Tsang's budget flip-flop turns economic wisdom on its head

PUBLISHED : Friday, 04 March, 2011, 12:00am
UPDATED : Friday, 04 March, 2011, 12:00am

John Tsang surely deserves a Nobel prize. Our visionary financial secretary has turned accepted economic theory on its head to come up with a whole new way of fighting inflation.

Last week, Tsang declared in his budget speech that 'fighting inflation is our major task this year'.

Well done John - problem correctly identified.

After Hong Kong's gross domestic product grew 6.8 per cent last year, and with the economy forecast by the International Monetary Fund to grow by between 5 and 5.5 per cent in 2011, the city's growth engine is firing on all cylinders. So, there's no need for Tsang to worry there.

The job market is looking healthy, too. With the unemployment rate down to 3.8 per cent, from 5.5 per cent just a year and a half ago, the government doesn't have to get to work creating new jobs.

And with retail sales up 28.2 per cent in January compared with the same month last year, people are spending with a will.

The only fly in Hong Kong's economic ointment is rising prices. Inflation in January was running at 3.6 per cent, the fastest rate in almost two and a half years.

And we can be certain that rate is going to climb further over the coming months. The increase in the housing component of the consumer price index as landlords renew expiring leases at higher rents, coupled with rising food and fuel prices, looks sure to push Hong Kong's rate of inflation above 5 per cent this summer.

At this point, a lesser man than Tsang would have paused to consider that one of the main purposes of fiscal policy is to act as an economic counterweight, damping what would otherwise be excessive gyrations in the business cycle.

When the economy turns down, governments typically increase spending to stimulate activity. And when the economy looks like overheating, they should turn off the taps to make sure they don't add more fuel to the fire.

In Hong Kong, which has no monetary policy of its own, this role is especially important, because officials can't raise and lower interest rates to push against the cycle. Fiscal policy is the most powerful counter-cyclical tool they have.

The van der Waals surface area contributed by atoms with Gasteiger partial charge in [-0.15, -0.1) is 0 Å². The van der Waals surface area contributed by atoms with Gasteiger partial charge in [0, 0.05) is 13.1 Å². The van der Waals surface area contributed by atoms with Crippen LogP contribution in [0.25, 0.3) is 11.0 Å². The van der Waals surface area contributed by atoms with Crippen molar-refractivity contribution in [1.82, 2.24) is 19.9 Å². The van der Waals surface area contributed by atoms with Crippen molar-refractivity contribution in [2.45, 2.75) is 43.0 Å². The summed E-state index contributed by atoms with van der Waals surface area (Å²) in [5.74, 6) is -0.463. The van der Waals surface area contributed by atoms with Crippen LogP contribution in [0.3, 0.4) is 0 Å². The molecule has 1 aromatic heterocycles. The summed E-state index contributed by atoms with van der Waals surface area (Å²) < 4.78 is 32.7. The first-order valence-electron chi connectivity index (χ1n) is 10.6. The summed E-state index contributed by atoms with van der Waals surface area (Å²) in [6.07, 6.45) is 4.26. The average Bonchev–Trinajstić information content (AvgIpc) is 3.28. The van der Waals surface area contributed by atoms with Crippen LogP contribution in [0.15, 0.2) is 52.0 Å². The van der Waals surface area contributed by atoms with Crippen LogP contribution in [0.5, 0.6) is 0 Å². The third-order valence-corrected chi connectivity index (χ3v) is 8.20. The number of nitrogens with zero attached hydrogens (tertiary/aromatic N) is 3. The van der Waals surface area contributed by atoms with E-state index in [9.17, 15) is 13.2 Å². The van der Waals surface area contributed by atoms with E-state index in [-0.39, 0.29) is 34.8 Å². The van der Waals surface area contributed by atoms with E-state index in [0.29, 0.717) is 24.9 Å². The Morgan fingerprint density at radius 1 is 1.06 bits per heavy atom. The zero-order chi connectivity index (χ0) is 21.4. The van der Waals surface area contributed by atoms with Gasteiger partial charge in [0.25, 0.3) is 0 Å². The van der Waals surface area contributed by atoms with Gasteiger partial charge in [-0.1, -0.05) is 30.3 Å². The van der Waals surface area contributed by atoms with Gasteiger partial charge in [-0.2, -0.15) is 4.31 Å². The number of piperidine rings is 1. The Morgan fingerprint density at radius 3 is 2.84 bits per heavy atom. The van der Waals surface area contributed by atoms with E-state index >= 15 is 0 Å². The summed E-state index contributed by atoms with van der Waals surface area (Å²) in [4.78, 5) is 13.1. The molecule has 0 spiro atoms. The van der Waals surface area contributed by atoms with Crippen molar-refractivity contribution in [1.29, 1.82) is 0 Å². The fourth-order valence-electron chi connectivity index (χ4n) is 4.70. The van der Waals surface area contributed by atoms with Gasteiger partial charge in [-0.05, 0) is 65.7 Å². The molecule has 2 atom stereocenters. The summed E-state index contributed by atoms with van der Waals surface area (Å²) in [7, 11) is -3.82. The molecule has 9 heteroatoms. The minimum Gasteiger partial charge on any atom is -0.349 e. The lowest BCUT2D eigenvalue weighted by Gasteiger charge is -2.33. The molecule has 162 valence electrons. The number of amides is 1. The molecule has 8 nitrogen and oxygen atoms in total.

So according to conventional economic wisdom, Tsang should increase government spending when times are tough, and rein it in again when the economy is booming.

But Tsang has little time for conventional wisdom. Back in February 2008, with Hong Kong's economy severely squeezed by the tightening credit crunch, Tsang delivered a budget that defied common sense and actually cut real government spending by 7.6 per cent compared with the previous year. Economic relief measures amounted to just HK$8.4 billion, or a derisory 0.5 per cent of gross domestic product.

(To be fair, Tsang did hand out a few extra goodies three months later, although his belated stimulus effort was woefully inadequate and failed to prevent a steep contraction in economic activity.)

Then, last week, with the economy booming once again, Tsang presented Hong Kong's most expansionary budget in years. While revenues are expected to be flat, government spending will rise by HK$67.6 billion. That's a 22.3 per cent increase over the last fiscal year, and pushes government expenditure up to a hefty 21 per cent of GDP - in excess of the government's long-standing ceiling of 20 per cent - at a time when most governments would be cutting back to avoid exacerbating economic over-heating.

Then, this week, Tsang executed his fastest policy flip-flop to date, throwing good money after bad when he caved in to political pressure and decided to claw back the HK$6,000 he had promised to inject into every Hongkonger's pension fund, instead proposing to hand the money directly to the city's residents in a move which, along with a tax handout, will inject an additional HK$40 billion worth of cash into the economy.

By any standards, Tsang is taking a highly unusual approach to fiscal policy: plan to cut spending when the city is obviously heading into a slump, and then go on a spending binge when the economy is in danger of over-heating.

To the casual observer, Tsang's approach appears to be drawn straight from the headless-chicken school of policymaking. But then the casual observer may be underestimating Tsang's economic genius. If he succeeds in his 'major task' of fighting inflation by throwing money at the problem, as he is clearly trying to do, then he will have completely rewritten the economic policy textbooks, and will richly deserve that Nobel prize.